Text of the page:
As Americans watch election results continue to trickle in, voters have taken to social media to share their confusion and anxiety, and have often been met with lies and misinformation.
The heightened spread of disinformation over social media can have negative consequences on America’s democracy, according to Scott Ruston, a research scientist with Arizona State University’s Knowledge Enterprise.
“In many ways, the fundamental underpinnings of democratic society are at risk because they depend so much on willing, informed citizen participation and expression of political will,” Ruston said in a Q&A from ASU. “If the basis of those decisions made by the citizens is corrupted by disinformation, then that’s a hijacking of domestic society.”
Disinformation is when a person intentionally spreads information they know is false or misleading.
Between March and September, more than 120,000 pieces of content were removed from Facebook and Instagram for violating voter interference policies, and an additional 150 million pieces of content on Facebook were labeled as false information, according to Guy Rosen, VP of Integrity for the social platforms, in an explanation piece for Facebook.
Here is some of the recent misinformation that has been circulating on social media.
As Arizona landed in the spotlight among the last few states to declare a winner in the presidential race, false claims and multiple fake accounts cropped up on Twitter.
The accounts commonly replicate the name and style of The Associated Press, the oldest and largest American news organization, and a standard-bearer in accurate election calls. The AP has called races nationwide on its Twitter account dedicated to politics.
AP is one of the few news outlets to have called the state of Arizona in favor of former Vice President Joe Biden.
In Arizona’s Maricopa County, a Facebook post gained traction after claiming that poll workers were providing voters with Sharpies to purposefully invalidate ballots.
Thursday evening, Arizona Attorney General Mark Brnovich announced on Twitter that his office was “confident that the use of Sharpie markers did not result in disenfranchisement for Arizona voters.”
The post has since been flagged by Facebook as spreading false information.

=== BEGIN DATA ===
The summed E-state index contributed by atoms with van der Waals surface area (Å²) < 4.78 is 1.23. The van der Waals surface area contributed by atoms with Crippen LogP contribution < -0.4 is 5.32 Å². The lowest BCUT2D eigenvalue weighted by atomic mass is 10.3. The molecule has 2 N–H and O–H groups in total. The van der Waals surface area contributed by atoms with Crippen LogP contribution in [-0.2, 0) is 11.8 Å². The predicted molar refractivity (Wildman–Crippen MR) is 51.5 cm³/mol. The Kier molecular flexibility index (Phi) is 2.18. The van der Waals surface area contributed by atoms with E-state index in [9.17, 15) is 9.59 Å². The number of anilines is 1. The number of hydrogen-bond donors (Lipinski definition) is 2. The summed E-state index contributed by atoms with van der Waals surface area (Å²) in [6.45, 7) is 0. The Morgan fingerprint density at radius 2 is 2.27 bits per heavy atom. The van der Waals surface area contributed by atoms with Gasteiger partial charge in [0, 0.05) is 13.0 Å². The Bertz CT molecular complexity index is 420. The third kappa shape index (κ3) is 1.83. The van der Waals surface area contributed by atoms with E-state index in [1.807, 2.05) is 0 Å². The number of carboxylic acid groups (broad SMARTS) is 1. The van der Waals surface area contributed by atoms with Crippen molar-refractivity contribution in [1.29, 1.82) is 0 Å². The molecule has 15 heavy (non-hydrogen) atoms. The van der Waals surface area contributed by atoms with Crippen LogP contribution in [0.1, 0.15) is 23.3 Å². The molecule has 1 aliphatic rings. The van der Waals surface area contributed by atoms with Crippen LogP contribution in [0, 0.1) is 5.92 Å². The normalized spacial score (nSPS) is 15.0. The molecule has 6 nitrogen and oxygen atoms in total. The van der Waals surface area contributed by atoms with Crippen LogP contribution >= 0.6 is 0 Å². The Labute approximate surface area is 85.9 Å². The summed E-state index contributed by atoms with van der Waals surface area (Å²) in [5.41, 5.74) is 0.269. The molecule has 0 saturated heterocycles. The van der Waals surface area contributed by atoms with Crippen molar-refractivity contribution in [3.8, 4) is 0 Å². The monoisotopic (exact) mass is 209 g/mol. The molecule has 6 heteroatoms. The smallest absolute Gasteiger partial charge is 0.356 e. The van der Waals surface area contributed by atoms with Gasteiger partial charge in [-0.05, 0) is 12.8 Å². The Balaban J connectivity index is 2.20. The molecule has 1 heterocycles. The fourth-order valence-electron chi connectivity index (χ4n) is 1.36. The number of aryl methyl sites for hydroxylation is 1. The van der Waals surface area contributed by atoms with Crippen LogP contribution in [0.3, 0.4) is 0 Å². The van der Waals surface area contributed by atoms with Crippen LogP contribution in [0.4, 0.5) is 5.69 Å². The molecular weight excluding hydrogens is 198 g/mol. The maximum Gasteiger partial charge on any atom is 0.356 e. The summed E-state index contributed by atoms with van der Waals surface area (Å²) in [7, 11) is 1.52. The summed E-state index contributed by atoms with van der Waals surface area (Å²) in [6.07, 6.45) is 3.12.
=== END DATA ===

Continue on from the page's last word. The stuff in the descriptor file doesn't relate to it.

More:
Megan Gilbertson, communications officer for Maricopa County Elections Department, told Cronkite News that Sharpies are used for their fast-drying ink because when a voter “is marking the ballot, we need to make sure that when they put it through that precinct-based tabulator that the ink does not smudge.”
Gilbertson added that the ballots are formatted with offset columns, so if the ink from the Sharpie bleeds through “it would not impact tabulations.”
Following the confusion and misinformation regarding the use of Sharpies on ballots, protesters gathered outside the Maricopa County Elections Department.
Rep. Paul Gosar, R-Prescott, has joined protesters since Wednesday and spread false claims on Twitter about the ballot counting, going as far to tweet “any claim Biden has won is illegitimate,” and that “we cannot accept the theft of the presidency.”
The Maricopa County Elections Department responded to the protests on Twitter Thursday, saying “the eyes of the nation are on Maricopa County,” and it is important to balance the protesters’ First Amendment rights with the safety of the election workers.
Friday, conspiracy theories began spreading among protesters that ballots were being brought into the election center in Maricopa County. These claims are false, and the boxes being carried at the election center contained camera equipment used by media stations, according to reporters on the scene.
There has been no evidence of voter fraud or widespread issues with ballots in Arizona.
Numerous tweets from President Donald Trump have been flagged on Twitter as being “misleading about an election or other civic process.” Trump’s false claims include that he has “easily” won the election, that there has been widespread fraud in the states called for Biden and that ballots are still coming in after Election Day.
Trump has not won the election, as the national race has not been called. Additionally, there have been no credible reports of widespread or systemic voter fraud, and while votes are still being counted, a Maricopa County statement said this is because “an accurate vote takes time” and does not mean the ballots were cast after Election Day.
Maricopa County and the state of Arizona provides resources for those with questions about their ballot status or how ballots are counted.
Anyone can watch a live stream of votes being counted within the Maricopa County Elections Department, provided by the Maricopa County Recorder’s Office. Viewers can see the inside of the signature verification rooms, the early ballot processing rooms and the inside of the Ballot Tabulation Center for 30-minute sessions.
Arizona voters who cast their ballot early or cast a provisional ballot can check the status of their ballot online. Ballots cast by voters on Election Day are all counted and therefore not tracked.